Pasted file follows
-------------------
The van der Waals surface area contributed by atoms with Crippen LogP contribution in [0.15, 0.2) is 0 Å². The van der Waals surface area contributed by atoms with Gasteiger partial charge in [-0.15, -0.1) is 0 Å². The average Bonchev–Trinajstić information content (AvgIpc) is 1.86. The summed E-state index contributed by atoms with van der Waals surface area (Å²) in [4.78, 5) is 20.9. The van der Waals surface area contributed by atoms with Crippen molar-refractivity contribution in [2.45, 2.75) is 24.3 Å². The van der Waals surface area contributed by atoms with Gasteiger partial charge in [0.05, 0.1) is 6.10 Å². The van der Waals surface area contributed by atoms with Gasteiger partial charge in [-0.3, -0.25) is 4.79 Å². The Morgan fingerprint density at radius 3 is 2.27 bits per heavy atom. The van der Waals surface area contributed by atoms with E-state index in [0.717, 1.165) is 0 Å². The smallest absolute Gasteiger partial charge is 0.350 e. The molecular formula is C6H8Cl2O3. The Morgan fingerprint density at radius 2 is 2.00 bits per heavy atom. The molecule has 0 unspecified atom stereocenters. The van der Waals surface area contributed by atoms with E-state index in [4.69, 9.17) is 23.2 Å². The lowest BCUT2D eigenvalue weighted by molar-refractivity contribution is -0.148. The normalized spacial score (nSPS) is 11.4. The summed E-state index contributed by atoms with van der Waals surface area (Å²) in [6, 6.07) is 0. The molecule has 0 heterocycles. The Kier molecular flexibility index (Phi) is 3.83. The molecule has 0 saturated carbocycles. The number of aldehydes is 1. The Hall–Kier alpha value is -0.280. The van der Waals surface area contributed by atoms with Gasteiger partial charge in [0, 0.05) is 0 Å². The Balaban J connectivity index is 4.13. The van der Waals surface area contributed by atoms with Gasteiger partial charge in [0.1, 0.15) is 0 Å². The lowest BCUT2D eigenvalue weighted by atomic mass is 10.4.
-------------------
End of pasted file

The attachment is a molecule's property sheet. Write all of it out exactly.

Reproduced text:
The van der Waals surface area contributed by atoms with Crippen LogP contribution in [0.15, 0.2) is 0 Å². The van der Waals surface area contributed by atoms with Gasteiger partial charge in [-0.15, -0.1) is 0 Å². The average Bonchev–Trinajstić information content (AvgIpc) is 1.86. The summed E-state index contributed by atoms with van der Waals surface area (Å²) in [4.78, 5) is 20.9. The van der Waals surface area contributed by atoms with Crippen molar-refractivity contribution in [2.45, 2.75) is 24.3 Å². The van der Waals surface area contributed by atoms with Gasteiger partial charge in [0.05, 0.1) is 6.10 Å². The van der Waals surface area contributed by atoms with Gasteiger partial charge in [-0.3, -0.25) is 4.79 Å². The Morgan fingerprint density at radius 3 is 2.27 bits per heavy atom. The van der Waals surface area contributed by atoms with E-state index in [0.717, 1.165) is 0 Å². The smallest absolute Gasteiger partial charge is 0.350 e. The molecular formula is C6H8Cl2O3. The Morgan fingerprint density at radius 2 is 2.00 bits per heavy atom. The molecule has 0 unspecified atom stereocenters. The van der Waals surface area contributed by atoms with E-state index in [4.69, 9.17) is 23.2 Å². The lowest BCUT2D eigenvalue weighted by molar-refractivity contribution is -0.148. The normalized spacial score (nSPS) is 11.4. The summed E-state index contributed by atoms with van der Waals surface area (Å²) in [6, 6.07) is 0. The molecule has 0 heterocycles. The Kier molecular flexibility index (Phi) is 3.83. The molecule has 0 saturated carbocycles. The number of aldehydes is 1. The Hall–Kier alpha value is -0.280. The van der Waals surface area contributed by atoms with Gasteiger partial charge in [0, 0.05) is 0 Å². The Balaban J connectivity index is 4.13. The van der Waals surface area contributed by atoms with Gasteiger partial charge in [0.1, 0.15) is 0 Å². The lowest BCUT2D eigenvalue weighted by atomic mass is 10.4.